Leo Tolstoy’s library of work goes online
All Tolstoy in One Click – the Russian project, similar to the international humanitarian Project Guttenberg, begins digitizing the 90-volume collection of works by the great Russian writer.
The project was announced by the Leo Tolstoy State Museum and ABBYY. The multi-volume collection of works by the world-renowned author includes not only fiction, but also diaries, letters and articles, as well as religious and philosophical texts – all currently being digitized. All of the texts will be legally available for free on the website tolstoy.ru, both for online reading and for mobile download.
The texts have been scanned, and volunteers are engaged with proofreading the electronic versions and correcting mistakes. Anyone can become a volunteer – they just need to visit the project’s website, sign in and receive a 20-page abstract. The texts processed by the volunteers will be further proofread by professional editors.
The idea to make the works by the great writer available to the public for free on the Internet was put forward by the writer’s great-granddaughter, Fyokla Tolstaya, who heads the development department at the Leo Tolstoy State Museum.
“When I discussed the project with my friends, many of them said: ‘That’s a good idea, you should make sure that no one steals it from you.’ But my main objective is different: You can take whatever you like and reprint it. I guess Leo Nikolayevich would approve of what we are doing and support the free distribution of his works. His publishing activity and refusal to accept fees prove this,” Tolstaya told Vedomosti.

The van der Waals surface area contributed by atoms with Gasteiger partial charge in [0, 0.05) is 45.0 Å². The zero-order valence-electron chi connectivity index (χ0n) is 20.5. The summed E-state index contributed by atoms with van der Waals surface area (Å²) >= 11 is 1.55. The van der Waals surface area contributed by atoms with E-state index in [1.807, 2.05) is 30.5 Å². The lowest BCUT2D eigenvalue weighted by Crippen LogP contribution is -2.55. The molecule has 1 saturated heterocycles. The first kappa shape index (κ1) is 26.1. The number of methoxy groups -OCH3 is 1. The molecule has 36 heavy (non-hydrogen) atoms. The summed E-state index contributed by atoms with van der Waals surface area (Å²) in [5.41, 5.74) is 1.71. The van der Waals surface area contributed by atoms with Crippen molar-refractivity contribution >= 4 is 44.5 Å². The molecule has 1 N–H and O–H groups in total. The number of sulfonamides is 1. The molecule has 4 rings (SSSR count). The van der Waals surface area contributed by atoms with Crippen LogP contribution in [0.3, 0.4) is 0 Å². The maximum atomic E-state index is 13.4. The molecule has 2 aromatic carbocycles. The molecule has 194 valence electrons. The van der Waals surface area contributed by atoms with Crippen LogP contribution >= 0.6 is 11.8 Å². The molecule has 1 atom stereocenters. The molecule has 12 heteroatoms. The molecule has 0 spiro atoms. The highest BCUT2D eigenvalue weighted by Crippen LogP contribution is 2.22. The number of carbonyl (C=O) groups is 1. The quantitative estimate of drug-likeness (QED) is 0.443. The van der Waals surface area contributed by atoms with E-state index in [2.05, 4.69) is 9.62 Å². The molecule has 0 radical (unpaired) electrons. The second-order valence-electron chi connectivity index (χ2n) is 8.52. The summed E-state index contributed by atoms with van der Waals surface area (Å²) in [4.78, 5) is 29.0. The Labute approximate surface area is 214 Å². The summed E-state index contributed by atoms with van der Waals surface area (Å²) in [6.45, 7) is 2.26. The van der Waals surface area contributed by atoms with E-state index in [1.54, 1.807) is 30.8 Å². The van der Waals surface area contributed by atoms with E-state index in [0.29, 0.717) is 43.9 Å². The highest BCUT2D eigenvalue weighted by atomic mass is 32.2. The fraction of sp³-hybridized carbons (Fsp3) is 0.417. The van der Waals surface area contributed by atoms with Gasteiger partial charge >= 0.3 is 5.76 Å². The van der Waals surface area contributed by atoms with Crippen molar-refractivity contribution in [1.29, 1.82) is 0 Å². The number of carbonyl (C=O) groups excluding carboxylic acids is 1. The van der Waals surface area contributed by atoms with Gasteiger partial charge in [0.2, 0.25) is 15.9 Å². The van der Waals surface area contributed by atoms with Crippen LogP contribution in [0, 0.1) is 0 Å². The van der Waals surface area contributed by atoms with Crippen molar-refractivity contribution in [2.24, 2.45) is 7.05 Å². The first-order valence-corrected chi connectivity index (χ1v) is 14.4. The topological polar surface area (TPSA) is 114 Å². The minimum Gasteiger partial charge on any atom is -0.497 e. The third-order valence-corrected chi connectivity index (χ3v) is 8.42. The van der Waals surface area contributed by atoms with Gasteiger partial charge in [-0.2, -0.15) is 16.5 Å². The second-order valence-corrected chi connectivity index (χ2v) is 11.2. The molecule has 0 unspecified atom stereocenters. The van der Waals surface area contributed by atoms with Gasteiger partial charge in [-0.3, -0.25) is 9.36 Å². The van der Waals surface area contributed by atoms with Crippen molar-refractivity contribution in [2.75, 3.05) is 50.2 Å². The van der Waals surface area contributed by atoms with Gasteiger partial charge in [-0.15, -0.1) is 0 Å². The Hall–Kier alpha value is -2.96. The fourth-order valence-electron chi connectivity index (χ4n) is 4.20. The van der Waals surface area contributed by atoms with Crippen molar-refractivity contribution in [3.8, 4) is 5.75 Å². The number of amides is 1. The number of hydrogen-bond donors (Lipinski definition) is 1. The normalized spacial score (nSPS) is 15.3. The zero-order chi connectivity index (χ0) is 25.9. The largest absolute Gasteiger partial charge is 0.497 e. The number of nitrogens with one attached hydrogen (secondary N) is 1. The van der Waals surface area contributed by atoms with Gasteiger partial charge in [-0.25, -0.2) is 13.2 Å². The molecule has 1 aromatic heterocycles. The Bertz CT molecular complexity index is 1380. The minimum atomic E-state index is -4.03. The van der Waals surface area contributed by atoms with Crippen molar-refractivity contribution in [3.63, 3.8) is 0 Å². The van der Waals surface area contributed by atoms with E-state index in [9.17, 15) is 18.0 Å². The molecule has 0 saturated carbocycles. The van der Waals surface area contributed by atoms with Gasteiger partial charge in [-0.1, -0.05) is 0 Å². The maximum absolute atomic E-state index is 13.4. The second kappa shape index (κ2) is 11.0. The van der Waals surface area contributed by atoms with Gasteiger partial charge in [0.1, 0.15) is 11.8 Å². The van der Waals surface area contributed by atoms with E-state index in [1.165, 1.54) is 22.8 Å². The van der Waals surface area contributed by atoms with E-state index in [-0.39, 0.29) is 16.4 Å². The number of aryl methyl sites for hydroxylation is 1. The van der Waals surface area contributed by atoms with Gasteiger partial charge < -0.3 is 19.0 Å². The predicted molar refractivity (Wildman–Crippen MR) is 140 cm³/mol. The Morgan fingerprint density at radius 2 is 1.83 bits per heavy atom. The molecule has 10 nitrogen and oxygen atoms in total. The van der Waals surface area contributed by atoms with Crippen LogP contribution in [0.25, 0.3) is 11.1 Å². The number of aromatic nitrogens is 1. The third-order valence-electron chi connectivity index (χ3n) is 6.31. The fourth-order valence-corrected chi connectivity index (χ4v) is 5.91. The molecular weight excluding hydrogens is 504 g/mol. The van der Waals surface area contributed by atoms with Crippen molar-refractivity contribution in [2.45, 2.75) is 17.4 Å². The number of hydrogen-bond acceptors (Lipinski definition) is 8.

The steering committee of All Tolstoy in One Click told RBTH that the Internet audience responded to the initiative enthusiastically. Within five hours of its launch, which was announced by media partners, more than 100 volunteers had signed in, and more than five volumes were downloaded for proofreading. Twenty-four hours later, more than 500 volunteers were working on the project.
According to ABBYY estimates, the project will require about 2,500 volunteers. In about two weeks, after the first results have been reported, it will be clear how much more time will be needed to proofread all of the 90 volumes. The company hopes to have a number of volumes ready for Sept. 9 – the anniversary of Tolstoy’s birth.